The First TV Set In Success Park

More Childhood Memories of Bridgeport, Connecticut

Provided by John Babina
(Edison 1955, Hall 1956, Notre Dame 1961; and Success Park)

        My father worked at the GE plant on Boston Avenue and Bond Street in the radio and TV department. As a result, he was able to obtain an early development model (HM226-7A) television console with AM/FM radio in 1943. The console was huge by today’s standards for the size of the viewing screen. The noted GE TV model came with 6”, 9” and 12” viewing areas and we were lucky to have obtained the “big” screen model.  [Limited commercial TV broadcasting actually began from New York City in July of 1941.]

        We moved to Success Park in July of 1944 and he set up the TV console in the living room (View), using a makeshift outdoor antenna made out of wood supports. Here are Ada and John Babina and the new TV set in 1944 (View). Soon there were complaints about the unsightly appearance of the antenna and a petition was circulated to that affect. In the interim, he had to use an indoor curtain rod in a closet near the upstairs window. A compromise was struck on the antenna placement and my father would put up the outdoor antenna during the evening hours and take it down during the day. I have a picture of myself with the antenna lying on the ground in the back yard circa 1946 (View).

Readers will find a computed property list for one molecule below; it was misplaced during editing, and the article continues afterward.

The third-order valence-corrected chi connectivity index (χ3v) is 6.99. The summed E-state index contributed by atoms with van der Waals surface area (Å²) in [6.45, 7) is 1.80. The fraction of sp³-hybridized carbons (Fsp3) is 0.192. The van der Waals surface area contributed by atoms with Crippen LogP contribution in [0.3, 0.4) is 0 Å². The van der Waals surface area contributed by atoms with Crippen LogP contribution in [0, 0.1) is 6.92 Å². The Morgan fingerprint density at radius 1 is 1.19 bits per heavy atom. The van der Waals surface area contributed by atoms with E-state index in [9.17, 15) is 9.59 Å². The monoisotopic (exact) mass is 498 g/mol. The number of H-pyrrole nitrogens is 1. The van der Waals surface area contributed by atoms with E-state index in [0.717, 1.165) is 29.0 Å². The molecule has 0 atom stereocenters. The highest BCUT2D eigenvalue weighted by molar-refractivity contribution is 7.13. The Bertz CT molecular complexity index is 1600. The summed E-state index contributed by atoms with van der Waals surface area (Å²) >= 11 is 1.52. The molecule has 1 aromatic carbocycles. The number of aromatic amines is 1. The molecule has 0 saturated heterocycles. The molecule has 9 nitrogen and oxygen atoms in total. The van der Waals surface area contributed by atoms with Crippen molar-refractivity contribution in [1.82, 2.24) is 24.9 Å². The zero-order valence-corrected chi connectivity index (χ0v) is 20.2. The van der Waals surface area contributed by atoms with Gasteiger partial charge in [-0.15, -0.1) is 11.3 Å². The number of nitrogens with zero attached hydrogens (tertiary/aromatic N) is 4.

In addition, my parents would open up the house for major telecasts, which were typically heavyweight championship boxing matches. The first telecast heavyweight championship fight was between Joe Lewis and Billy Conn on June 19, 1946. Every conceivable chair and floor space was taken up with neighbors. To accommodate the large crowd, my father reflected the image out the window with two big mirrors and there were an uncounted number of people standing on the front lawn.

        The Howdy Doody show began telecasts on December 27 of 1947. Soon, our apartment would have a floor filled with Success Park kids watching the 5PM telecasts. We had our own local “Peanut Gallery”!

        As an interesting side note, there was an experimental 250 foot UHF TV* tower placed on Success Hill in the Remington Woods in November of 1949. The red light at the top of the tower was controlled by a timer and it would come on precisely at 5pm. Since the red light was visible from the Success ball field, the kids started using it as a cue for the start of Howdy Doody and they would pour into our living room.

        In the early 50s, TV sets would proliferate throughout Success Park and the antenna issue became moot, as each apartment building was festooned with antennas. [There is picture of the Success Park TV antennas “in full bloom” in the THEN picture of Ed Zapatka, located in the East Siders site Member Listing]

        TV killed the movie theater business and the Highway Theatre would be the last movie theater built (1952) in Connecticut for a decade.

*(This was the first UHF TV station in the U.S. and it was installed by RCA and NBC. [Call sign: KC2XAK, on 530 megacycles] The experimental station rebroadcast WNBT-TV channel 4 out of New York for approximately 2 years. WNBT-TV was the early call sign for WNBC-TV.)

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